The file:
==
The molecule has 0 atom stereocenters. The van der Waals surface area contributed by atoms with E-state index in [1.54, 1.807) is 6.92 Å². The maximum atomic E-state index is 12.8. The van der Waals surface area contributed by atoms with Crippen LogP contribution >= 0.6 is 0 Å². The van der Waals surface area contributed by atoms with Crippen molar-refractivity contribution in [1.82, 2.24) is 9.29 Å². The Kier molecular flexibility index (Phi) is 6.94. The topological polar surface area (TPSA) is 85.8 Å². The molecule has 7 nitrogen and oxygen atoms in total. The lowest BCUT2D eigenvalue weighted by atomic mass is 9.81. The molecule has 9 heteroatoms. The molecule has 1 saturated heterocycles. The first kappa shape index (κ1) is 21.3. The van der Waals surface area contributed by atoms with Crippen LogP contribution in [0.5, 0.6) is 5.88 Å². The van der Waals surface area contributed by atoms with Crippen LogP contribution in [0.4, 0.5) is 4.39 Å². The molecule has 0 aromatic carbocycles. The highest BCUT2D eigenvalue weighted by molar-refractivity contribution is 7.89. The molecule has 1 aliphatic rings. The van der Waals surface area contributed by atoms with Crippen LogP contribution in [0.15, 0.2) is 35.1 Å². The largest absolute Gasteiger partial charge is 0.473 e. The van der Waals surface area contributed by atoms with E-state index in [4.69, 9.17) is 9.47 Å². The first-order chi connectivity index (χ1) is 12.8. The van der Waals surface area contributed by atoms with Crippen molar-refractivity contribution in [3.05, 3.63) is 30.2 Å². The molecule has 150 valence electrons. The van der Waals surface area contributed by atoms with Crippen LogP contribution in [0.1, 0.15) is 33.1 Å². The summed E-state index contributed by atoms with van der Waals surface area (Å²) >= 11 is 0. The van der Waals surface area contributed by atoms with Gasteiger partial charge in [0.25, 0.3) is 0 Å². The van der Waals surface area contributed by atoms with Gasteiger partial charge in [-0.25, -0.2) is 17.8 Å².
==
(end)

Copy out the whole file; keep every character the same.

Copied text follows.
The molecule has 0 atom stereocenters. The van der Waals surface area contributed by atoms with E-state index in [1.54, 1.807) is 6.92 Å². The maximum atomic E-state index is 12.8. The van der Waals surface area contributed by atoms with Crippen LogP contribution >= 0.6 is 0 Å². The van der Waals surface area contributed by atoms with Crippen molar-refractivity contribution in [1.82, 2.24) is 9.29 Å². The Kier molecular flexibility index (Phi) is 6.94. The topological polar surface area (TPSA) is 85.8 Å². The molecule has 7 nitrogen and oxygen atoms in total. The lowest BCUT2D eigenvalue weighted by atomic mass is 9.81. The molecule has 9 heteroatoms. The molecule has 1 saturated heterocycles. The first kappa shape index (κ1) is 21.3. The van der Waals surface area contributed by atoms with Crippen LogP contribution in [0.5, 0.6) is 5.88 Å². The van der Waals surface area contributed by atoms with Crippen LogP contribution in [0.4, 0.5) is 4.39 Å². The molecule has 0 aromatic carbocycles. The highest BCUT2D eigenvalue weighted by molar-refractivity contribution is 7.89. The molecule has 1 aliphatic rings. The van der Waals surface area contributed by atoms with Crippen LogP contribution in [0.15, 0.2) is 35.1 Å². The largest absolute Gasteiger partial charge is 0.473 e. The van der Waals surface area contributed by atoms with E-state index in [4.69, 9.17) is 9.47 Å². The first-order chi connectivity index (χ1) is 12.8. The van der Waals surface area contributed by atoms with Crippen molar-refractivity contribution in [3.05, 3.63) is 30.2 Å². The molecule has 150 valence electrons. The van der Waals surface area contributed by atoms with Crippen LogP contribution in [0.1, 0.15) is 33.1 Å². The summed E-state index contributed by atoms with van der Waals surface area (Å²) >= 11 is 0. The van der Waals surface area contributed by atoms with Gasteiger partial charge in [0.25, 0.3) is 0 Å². The van der Waals surface area contributed by atoms with Gasteiger partial charge in [-0.25, -0.2) is 17.8 Å².